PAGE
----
(617dp) Development of a Graphene Supported Iron-Oxide Nanocatalyst for Fischer Tropsch Synthesis

Montgomery, S., Auburn University
Radich, J. G., Auburn University
Xu, R., Auburn University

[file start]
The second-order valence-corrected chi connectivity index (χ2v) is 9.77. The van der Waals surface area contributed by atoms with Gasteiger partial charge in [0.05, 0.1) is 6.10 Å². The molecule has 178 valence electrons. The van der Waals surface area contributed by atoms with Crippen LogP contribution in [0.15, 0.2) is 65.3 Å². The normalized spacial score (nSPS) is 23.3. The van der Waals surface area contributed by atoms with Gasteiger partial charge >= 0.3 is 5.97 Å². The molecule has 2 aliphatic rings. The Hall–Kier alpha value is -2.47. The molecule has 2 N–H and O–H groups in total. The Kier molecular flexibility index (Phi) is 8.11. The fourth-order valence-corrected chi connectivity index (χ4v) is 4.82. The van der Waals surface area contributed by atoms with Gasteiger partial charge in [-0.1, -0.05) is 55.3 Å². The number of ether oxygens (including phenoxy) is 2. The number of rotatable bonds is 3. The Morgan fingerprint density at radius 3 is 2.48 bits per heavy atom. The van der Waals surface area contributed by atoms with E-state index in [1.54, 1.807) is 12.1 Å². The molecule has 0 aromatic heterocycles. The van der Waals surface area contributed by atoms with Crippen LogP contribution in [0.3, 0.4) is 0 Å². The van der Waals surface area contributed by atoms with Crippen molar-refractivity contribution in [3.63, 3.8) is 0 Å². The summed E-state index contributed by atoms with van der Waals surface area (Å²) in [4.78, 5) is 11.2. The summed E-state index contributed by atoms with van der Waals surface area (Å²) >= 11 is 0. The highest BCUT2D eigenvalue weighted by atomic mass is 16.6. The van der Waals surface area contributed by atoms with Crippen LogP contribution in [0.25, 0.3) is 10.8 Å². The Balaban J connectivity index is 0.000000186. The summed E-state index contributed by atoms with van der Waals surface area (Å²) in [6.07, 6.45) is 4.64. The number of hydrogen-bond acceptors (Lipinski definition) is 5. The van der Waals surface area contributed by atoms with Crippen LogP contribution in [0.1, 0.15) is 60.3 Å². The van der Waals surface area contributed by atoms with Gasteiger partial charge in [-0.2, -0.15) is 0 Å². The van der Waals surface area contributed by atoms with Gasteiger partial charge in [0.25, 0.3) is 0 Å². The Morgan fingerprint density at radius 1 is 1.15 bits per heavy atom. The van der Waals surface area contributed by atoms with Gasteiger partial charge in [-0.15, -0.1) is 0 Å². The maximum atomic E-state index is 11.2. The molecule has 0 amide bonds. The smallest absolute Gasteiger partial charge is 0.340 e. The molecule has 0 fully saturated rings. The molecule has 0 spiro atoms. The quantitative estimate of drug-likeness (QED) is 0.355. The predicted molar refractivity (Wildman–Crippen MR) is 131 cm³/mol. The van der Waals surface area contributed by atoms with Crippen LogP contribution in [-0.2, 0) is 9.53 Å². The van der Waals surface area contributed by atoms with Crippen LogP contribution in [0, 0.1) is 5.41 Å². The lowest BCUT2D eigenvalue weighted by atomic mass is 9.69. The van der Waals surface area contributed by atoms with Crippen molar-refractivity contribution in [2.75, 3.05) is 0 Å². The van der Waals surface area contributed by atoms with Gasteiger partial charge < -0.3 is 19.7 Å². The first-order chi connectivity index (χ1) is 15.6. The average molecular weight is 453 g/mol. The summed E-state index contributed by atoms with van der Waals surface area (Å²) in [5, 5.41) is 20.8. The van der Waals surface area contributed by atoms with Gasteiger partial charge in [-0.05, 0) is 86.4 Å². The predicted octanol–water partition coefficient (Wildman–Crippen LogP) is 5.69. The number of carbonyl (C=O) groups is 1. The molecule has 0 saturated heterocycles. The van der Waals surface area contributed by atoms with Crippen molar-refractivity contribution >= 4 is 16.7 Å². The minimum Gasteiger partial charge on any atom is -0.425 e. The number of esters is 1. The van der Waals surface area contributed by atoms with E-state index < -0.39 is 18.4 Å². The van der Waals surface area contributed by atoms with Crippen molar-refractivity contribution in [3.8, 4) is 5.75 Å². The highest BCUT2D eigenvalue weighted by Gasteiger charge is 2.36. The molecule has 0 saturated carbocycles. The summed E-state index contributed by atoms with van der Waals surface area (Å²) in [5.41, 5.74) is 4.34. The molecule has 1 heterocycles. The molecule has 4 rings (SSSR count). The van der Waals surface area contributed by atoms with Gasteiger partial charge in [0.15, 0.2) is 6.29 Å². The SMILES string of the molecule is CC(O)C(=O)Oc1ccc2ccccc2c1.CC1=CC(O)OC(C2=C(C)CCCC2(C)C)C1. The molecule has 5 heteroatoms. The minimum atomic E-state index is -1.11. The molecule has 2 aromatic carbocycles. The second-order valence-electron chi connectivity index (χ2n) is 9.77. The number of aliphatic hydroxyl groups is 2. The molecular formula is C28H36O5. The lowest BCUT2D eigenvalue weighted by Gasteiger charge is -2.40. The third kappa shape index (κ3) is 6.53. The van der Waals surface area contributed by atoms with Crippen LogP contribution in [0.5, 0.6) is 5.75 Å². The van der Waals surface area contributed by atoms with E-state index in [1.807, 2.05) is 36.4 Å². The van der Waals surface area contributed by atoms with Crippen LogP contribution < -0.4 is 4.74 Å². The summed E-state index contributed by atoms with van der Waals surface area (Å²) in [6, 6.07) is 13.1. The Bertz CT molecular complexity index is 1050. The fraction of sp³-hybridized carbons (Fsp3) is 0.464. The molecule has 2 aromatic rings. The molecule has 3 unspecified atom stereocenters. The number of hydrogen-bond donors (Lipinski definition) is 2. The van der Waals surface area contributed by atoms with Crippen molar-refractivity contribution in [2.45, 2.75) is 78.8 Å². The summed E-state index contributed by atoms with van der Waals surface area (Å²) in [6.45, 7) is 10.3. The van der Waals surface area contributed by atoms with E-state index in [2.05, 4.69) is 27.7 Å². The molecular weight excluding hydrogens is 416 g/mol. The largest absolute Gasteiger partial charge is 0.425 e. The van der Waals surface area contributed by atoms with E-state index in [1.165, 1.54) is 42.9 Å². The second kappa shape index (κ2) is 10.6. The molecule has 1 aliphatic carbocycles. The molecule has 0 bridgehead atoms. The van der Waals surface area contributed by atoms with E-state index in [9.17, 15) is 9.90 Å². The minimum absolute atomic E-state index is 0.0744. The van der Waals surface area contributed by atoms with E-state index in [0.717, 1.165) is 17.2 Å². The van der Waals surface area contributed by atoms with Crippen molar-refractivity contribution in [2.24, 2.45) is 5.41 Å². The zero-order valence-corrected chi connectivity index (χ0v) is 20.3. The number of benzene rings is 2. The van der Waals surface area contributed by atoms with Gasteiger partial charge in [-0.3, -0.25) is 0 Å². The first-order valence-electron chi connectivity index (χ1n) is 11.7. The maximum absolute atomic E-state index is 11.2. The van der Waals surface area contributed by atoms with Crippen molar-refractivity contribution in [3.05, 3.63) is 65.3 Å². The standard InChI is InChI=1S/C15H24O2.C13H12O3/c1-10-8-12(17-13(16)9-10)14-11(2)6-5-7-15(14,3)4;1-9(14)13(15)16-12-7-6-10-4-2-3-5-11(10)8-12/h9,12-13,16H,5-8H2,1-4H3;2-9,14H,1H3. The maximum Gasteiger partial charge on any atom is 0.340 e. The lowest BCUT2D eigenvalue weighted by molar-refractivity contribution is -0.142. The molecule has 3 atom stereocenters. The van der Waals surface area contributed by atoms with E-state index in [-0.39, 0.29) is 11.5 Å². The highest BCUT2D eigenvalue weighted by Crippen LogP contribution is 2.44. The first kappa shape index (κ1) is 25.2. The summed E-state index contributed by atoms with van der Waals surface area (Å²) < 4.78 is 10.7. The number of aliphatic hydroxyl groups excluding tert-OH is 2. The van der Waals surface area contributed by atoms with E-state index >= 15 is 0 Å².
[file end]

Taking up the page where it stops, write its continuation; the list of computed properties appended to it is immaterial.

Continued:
In order to provide for increasing global energy demand, alternative sources of energy need to be developed. Fischer Tropsch Synthesis is one such technology that can produce a wide variety of hydrocarbon products from gasified biomass feedstock. However, Fischer Tropsch Synthesis faces a several significant hurdles before it can be considered a reliable alternative source of liquid fuels. Mainly, the selectivity of Fischer Tropsch Synthesis to a narrow range of liquid hydrocarbons is difficult to achieve on a large scale, thus leading to expensive cracking and separation steps to purify the final product. As a result, catalysts with unique structures and chemical properties have been studied extensively to develop a catalyst with higher selectivity or conversion to a narrower range of hydrocarbon products. Due to the unique properties of graphene, including high surface area (>2600m2/g theoretical), high thermal conductivity (2000-4000W/m-K), and high electrical conductivity, it is hypothesized that a graphene support will facilitate heat transfer and electron mobility along the catalyst surface, thus improving the catalyst effectiveness in overall yield. As a result, graphene supported iron-oxide nanocatalyst was developed and tested to determine the graphene supportâ??s effect on liquid fuel production through Fischer Tropsch Synthesis.